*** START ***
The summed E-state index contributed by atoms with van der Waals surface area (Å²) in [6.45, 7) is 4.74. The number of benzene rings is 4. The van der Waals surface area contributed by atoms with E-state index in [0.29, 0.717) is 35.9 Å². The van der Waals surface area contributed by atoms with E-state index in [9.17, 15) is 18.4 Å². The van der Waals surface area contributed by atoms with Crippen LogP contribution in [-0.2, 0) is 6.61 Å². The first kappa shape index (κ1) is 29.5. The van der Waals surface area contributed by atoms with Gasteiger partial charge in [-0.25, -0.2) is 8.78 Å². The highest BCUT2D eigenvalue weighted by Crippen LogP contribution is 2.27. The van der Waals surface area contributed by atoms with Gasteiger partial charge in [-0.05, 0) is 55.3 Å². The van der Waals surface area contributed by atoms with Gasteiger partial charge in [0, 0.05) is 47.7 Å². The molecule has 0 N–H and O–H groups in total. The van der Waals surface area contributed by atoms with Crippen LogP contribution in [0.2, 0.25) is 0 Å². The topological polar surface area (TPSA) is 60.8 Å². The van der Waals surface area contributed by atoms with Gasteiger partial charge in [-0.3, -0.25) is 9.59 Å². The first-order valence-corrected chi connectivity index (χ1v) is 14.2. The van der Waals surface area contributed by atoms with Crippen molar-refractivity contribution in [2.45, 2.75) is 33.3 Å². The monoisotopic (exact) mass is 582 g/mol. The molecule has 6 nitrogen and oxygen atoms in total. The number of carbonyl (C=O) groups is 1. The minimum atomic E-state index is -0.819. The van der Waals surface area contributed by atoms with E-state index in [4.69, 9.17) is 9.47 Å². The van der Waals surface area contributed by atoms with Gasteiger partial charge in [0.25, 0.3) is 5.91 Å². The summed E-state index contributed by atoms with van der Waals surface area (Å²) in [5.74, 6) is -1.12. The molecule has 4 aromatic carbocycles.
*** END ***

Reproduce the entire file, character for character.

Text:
The summed E-state index contributed by atoms with van der Waals surface area (Å²) in [6.45, 7) is 4.74. The number of benzene rings is 4. The van der Waals surface area contributed by atoms with E-state index in [0.29, 0.717) is 35.9 Å². The van der Waals surface area contributed by atoms with E-state index in [9.17, 15) is 18.4 Å². The van der Waals surface area contributed by atoms with Crippen LogP contribution in [-0.2, 0) is 6.61 Å². The first kappa shape index (κ1) is 29.5. The van der Waals surface area contributed by atoms with Gasteiger partial charge in [-0.25, -0.2) is 8.78 Å². The highest BCUT2D eigenvalue weighted by Crippen LogP contribution is 2.27. The van der Waals surface area contributed by atoms with Gasteiger partial charge in [-0.05, 0) is 55.3 Å². The van der Waals surface area contributed by atoms with Gasteiger partial charge in [0, 0.05) is 47.7 Å². The molecule has 0 N–H and O–H groups in total. The van der Waals surface area contributed by atoms with Crippen LogP contribution in [0.2, 0.25) is 0 Å². The topological polar surface area (TPSA) is 60.8 Å². The van der Waals surface area contributed by atoms with Gasteiger partial charge in [-0.3, -0.25) is 9.59 Å². The first-order valence-corrected chi connectivity index (χ1v) is 14.2. The van der Waals surface area contributed by atoms with Crippen molar-refractivity contribution in [2.45, 2.75) is 33.3 Å². The monoisotopic (exact) mass is 582 g/mol. The molecule has 6 nitrogen and oxygen atoms in total. The number of carbonyl (C=O) groups is 1. The minimum atomic E-state index is -0.819. The van der Waals surface area contributed by atoms with E-state index in [4.69, 9.17) is 9.47 Å². The van der Waals surface area contributed by atoms with Gasteiger partial charge in [0.25, 0.3) is 5.91 Å². The summed E-state index contributed by atoms with van der Waals surface area (Å²) in [5.74, 6) is -1.12. The molecule has 4 aromatic carbocycles.